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  6. Abstract

    Glioblastoma (GBM) is a heterogeneous tumor made up of cell states that evolve over time. Here, we modeled tumor evolutionary trajectories during standard-of-care treatment using multi-omic single-cell analysis of a primary tumor sample, corresponding mouse xenografts subjected to standard of care therapy, and recurrent tumor at autopsy. We mined the multi-omic data with single-cell SYstems Genetics Network AnaLysis (scSYGNAL) to identify a network of 52 regulators that mediate treatment-induced shifts in xenograft tumor-cell states that were also reflected in recurrence. By integrating scSYGNAL-derived regulatory network information with transcription factor accessibility deviations derived from single-cell ATAC-seq data, we developed consensus networks that modulate cell state transitions across subpopulations of primary and recurrent tumor cells. Finally, by matching targeted therapies to active regulatory networks underlying tumor evolutionary trajectories, we provide a framework for applying single-cell-based precision medicine approaches to an individual patient in a concurrent, adjuvant, or recurrent setting.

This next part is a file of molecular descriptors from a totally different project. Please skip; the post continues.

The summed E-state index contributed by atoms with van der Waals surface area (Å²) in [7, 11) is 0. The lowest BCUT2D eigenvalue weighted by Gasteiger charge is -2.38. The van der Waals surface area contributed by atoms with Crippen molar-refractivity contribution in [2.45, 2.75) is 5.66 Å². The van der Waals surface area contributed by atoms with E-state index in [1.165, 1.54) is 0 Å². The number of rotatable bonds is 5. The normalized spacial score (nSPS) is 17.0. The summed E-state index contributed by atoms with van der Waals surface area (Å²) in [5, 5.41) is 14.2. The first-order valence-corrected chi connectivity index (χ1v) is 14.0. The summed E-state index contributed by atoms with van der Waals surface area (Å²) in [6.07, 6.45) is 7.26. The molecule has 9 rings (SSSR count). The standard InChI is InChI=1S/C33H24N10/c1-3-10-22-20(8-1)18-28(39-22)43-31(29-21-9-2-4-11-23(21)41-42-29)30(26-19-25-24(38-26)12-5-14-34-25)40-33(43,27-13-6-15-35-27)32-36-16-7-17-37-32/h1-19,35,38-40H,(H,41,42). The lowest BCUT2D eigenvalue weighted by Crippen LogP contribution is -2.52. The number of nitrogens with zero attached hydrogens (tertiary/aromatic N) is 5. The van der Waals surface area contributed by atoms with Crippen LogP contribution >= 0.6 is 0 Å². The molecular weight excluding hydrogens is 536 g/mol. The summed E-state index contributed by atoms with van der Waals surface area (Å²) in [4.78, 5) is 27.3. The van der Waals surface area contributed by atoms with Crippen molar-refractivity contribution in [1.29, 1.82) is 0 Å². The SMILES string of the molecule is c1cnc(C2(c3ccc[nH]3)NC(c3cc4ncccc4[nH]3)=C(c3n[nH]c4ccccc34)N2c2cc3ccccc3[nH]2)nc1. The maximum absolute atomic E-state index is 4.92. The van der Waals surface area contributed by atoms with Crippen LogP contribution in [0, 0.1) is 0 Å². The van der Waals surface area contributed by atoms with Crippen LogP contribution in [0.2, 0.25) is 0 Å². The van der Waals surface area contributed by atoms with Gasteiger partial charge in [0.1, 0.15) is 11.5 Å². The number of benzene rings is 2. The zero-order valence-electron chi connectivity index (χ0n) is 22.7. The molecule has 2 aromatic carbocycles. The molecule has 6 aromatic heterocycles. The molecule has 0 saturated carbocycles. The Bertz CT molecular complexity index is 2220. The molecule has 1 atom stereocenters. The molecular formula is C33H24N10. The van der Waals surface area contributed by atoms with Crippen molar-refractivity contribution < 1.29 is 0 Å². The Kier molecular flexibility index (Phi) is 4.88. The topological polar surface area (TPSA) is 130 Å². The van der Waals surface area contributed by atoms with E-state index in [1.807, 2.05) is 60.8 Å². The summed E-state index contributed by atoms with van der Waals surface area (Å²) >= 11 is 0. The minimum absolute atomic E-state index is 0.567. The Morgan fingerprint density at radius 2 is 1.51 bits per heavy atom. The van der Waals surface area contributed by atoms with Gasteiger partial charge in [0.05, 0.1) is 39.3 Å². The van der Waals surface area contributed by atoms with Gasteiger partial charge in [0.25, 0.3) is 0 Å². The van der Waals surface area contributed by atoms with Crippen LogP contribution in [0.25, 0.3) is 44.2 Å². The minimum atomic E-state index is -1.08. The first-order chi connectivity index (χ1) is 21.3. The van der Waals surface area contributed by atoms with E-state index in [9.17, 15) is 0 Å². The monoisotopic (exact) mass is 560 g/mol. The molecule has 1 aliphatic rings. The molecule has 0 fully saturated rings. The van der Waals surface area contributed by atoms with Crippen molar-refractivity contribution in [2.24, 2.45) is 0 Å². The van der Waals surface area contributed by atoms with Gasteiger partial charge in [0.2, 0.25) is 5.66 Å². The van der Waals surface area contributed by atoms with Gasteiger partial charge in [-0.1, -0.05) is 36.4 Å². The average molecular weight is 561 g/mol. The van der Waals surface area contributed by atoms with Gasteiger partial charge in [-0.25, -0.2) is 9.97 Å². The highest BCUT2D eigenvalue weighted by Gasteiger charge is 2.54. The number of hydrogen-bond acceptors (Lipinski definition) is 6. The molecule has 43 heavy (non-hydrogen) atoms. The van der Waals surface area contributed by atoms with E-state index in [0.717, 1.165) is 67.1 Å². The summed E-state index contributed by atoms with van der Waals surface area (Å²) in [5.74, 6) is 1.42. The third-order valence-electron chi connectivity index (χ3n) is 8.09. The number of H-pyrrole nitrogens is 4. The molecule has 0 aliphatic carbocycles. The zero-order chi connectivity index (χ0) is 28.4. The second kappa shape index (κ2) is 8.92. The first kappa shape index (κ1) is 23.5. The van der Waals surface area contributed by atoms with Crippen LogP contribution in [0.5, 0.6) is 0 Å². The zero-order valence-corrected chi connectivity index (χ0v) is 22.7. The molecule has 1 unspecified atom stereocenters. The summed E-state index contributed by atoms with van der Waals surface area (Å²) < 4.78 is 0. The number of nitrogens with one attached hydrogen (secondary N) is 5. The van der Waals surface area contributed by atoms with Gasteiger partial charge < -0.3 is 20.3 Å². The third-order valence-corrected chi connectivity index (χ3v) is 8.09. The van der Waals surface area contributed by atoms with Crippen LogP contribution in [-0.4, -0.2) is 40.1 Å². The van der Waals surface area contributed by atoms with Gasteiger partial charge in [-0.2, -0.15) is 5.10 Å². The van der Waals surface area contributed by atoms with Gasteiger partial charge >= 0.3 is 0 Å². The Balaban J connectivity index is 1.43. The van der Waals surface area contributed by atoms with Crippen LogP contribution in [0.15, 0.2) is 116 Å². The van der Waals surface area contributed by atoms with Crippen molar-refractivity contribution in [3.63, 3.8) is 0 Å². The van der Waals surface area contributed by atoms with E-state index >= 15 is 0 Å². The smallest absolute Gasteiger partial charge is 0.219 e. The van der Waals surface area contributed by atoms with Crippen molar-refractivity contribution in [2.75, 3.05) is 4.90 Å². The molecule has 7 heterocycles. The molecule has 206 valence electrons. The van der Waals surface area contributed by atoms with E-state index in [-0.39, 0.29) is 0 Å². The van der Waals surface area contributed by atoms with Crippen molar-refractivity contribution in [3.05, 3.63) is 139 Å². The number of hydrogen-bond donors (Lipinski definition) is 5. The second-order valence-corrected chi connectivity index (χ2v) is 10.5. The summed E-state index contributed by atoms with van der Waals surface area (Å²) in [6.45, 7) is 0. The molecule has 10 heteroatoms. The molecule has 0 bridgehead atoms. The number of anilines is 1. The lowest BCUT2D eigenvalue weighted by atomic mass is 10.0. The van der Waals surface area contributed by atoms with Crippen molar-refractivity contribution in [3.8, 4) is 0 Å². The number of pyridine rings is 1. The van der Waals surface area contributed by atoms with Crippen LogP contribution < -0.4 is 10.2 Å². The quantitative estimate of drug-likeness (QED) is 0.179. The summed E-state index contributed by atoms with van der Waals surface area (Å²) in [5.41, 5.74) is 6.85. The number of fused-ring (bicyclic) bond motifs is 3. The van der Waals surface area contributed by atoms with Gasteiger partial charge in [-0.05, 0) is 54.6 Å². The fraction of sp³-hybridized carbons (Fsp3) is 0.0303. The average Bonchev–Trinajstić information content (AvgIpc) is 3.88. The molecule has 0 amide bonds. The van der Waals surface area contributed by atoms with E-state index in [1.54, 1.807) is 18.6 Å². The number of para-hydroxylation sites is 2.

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  7. Acidification of the ocean due to high atmospheric CO 2 levels may increase the resilience of diatoms causing dramatic shifts in abiotic and biotic cycles with lasting implications on marine ecosystems. Here, we report a potential bioindicator of a shift in the resilience of a coastal and centric model diatom Thalassiosira pseudonana under elevated CO 2 . Specifically, we have discovered, through EGFP-tagging, a plastid membrane localized putative Na + (K + )/H + antiporter that is significantly upregulated at >800 ppm CO 2 , with a potentially important role in maintaining pH homeostasis. Notably, transcript abundance of this antiporter gene was relatively low and constant over the diel cycle under contemporary CO 2 conditions. In future acidified oceanic conditions, dramatic oscillation with >10-fold change between nighttime (high) and daytime (low) transcript abundances of the antiporter was associated with increased resilience of T. pseudonana . By analyzing metatranscriptomic data from the Tara Oceans project, we demonstrate that phylogenetically diverse diatoms express homologs of this antiporter across the globe. We propose that the differential between night- and daytime transcript levels of the antiporter could serve as a bioindicator of a shift in the resilience of diatoms in response to high CO 2 conditions in marine environments.